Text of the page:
So when that doesn’t happen, we resist the work. We ask ourselves why the creativity isn’t flowing. We make up excuses. Most commonly, “If only I felt inspired, then I would create something…”

How many times have you said that to yourself? I know that I have. Regularly, in fact, as an excuse to get out of sitting down to do the work. Often that sense that we need to feel inspired is because we’re under the assumption that we have to create something great. That we need perfection straight out of the gate. So we avoid doing the work out of fear of failing, of not being perfect, of not creating a masterpiece.

The reality is that we can’t create a masterpiece every single time. We have to work through plenty of ideas that don’t end up working out before coming on one that does.  Creative work isn’t clean and perfect. Creative work is messy. As Joseph Chilton Pearce put it, “to live a creative life, we must lose our fear of being wrong.”

Even sitting down to write this post I didn’t really know where I was going with it. In fact, I thought to myself, “do you even have the authority to write about this?” But as I started writing – just the simple act of putting ideas into words – my brain started to jump from one idea to the other. And while that mean little voice in the back of my head never really goes away, when I finally dive into working on something, at least it knows that I’m too busy to listen and it’s time to shut up.

“If only…”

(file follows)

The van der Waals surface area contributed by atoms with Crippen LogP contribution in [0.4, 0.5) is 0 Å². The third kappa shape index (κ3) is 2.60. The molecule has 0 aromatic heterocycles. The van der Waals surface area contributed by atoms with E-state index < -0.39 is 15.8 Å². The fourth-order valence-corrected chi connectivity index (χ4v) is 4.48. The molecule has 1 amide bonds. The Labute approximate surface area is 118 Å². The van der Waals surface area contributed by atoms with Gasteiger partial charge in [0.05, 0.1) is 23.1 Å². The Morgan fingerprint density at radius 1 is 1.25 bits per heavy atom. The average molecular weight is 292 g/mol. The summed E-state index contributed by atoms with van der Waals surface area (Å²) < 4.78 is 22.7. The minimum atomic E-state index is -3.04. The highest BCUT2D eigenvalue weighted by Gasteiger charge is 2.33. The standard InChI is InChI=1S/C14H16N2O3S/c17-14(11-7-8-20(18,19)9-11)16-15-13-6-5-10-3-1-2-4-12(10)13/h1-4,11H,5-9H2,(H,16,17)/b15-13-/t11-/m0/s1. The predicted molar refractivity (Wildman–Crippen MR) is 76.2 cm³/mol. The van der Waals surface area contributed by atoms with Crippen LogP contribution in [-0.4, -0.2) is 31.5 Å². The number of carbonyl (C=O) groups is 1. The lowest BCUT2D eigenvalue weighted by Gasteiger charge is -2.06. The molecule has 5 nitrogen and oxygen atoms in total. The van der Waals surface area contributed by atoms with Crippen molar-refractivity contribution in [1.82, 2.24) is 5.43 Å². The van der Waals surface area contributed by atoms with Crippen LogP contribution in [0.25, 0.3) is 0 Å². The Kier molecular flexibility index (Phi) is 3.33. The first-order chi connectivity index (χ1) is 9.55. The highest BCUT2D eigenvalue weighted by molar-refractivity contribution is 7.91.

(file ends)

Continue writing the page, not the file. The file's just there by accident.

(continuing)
One thing is certain: if we only created when we felt inspired, we might never make anything. Creativity isn’t something that we’re born with, it’s something that we work at. Unfortunately, we don’t always function in a system that encourages creativity and creative thinking, which is why it’s easy to (falsely) assume that we’re either creative or we’re not. There are of course those blissful moments when inspiration strikes, the proverbial lightning bolt, and maybe we have a few more of those every once in awhile if we are good at investing time in improving our creative practice. But most of the time, ideas come to fruition because we sit down and do the work that needs to be done. We write the essay. We draw the sketch. We brainstorm. We think. We edit. We come up with something new. We get out of the way of ourselves and our hangups and our expectations and we keep working. We work through the mess.

But to do that work, we need to invest time in our creative selves.

“Why do I need creativity?” you ask yourself, “I’m not an artist.”

Whatever you identify as, we all need creativity in our lives.

To be creative is to be able to create something out of nothing, whether that’s a painting, a story, or even a business idea. To think creatively is to incorporate all of the inspiration and ideas that you have opened your brain to over time into something new. To make new connections, new associations. To think out of the box. To push past your expectations and find new ground.

To be creative, we don’t need to feel inspired, but we do need to be awake.